We also benefit from the extended warranty protection, which doubles the the original manufacturer's or store brand warranty. We never pay for the plans offered on electronic or other purchases. I recently discovered a defect in an expensive flat-screen TV that was just two weeks shy of being two years old. Of course the manufacturer's warranty expired a year earlier, but I put in a call to VISA and within 2 weeks I had a check for the full, original amount of the TV. Everything was done online and they could not have been more accomodating.
0 Replies
 
Cycloptichorn
 
  1  
Reply Tue 9 Feb, 2010 05:30 pm
@Linkat,
Linkat wrote:

I look at my credit rating in terms of a future mortgage ... the better your rating, the less you pay in interest. This could also impact you in renting - if you have bad credit, you may have difficulty - the newest thing is for companies to run a credit report on you as well when applying for jobs.


I understand that it's a different philosophy that I hold then others, and I'm not looking to tell other people they are wrong.

But I don't buy into any of that. I don't want a mortgage, period. Or a car note, or any note at all. Instead I save my money to pay for things. My wife and I are dedicated savers who don't make many major purchases. We are not completely immune to Consumerism but have set our lives up to the point where we make very few purchases of consumer goods, certainly very few expensive ones. Our living room is cute but not as nice as others my age, because we don't waste our money on stuff.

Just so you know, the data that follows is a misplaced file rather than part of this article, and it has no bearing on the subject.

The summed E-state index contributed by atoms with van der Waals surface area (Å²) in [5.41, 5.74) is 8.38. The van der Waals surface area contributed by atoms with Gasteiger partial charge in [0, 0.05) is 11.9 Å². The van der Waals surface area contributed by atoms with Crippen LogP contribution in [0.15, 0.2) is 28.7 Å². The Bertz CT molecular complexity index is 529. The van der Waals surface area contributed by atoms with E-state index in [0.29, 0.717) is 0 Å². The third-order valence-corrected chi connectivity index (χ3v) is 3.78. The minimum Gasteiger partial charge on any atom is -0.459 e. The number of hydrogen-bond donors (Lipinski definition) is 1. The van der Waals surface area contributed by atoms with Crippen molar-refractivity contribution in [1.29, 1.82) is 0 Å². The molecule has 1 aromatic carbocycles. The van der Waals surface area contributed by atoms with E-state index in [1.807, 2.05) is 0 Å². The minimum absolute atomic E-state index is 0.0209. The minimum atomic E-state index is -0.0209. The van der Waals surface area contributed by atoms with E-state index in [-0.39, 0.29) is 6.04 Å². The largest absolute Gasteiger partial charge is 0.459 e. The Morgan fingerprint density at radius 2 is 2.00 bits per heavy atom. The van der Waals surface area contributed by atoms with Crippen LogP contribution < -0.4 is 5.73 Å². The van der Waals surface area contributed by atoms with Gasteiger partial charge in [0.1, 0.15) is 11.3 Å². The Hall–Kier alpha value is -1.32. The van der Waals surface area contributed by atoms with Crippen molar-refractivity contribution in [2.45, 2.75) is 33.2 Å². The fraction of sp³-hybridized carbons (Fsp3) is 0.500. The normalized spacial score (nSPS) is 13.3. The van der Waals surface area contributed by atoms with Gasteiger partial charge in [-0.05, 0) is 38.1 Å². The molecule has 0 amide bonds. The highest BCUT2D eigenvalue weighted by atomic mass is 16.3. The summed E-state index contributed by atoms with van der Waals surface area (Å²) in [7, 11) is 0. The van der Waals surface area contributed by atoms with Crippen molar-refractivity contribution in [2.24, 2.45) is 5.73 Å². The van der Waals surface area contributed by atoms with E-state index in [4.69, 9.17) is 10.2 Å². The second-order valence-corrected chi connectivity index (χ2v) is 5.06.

Instead, we have an ever-growing account to build up money to purchase these things. It has ever been my policy that if you can't afford something right at that time, you can't afford it at all.

I've never had a single problem renting due to my credit and I don't know anyone else out here in the Bay Area who has either. Maybe if you're looking into moving in a posh apartment complex, or some swank condo. That's not a problem for me.

I would not work for a company which ran my credit report and decided that I couldn't be employed b/c I don't use a CC. It's antithetical to my ethos.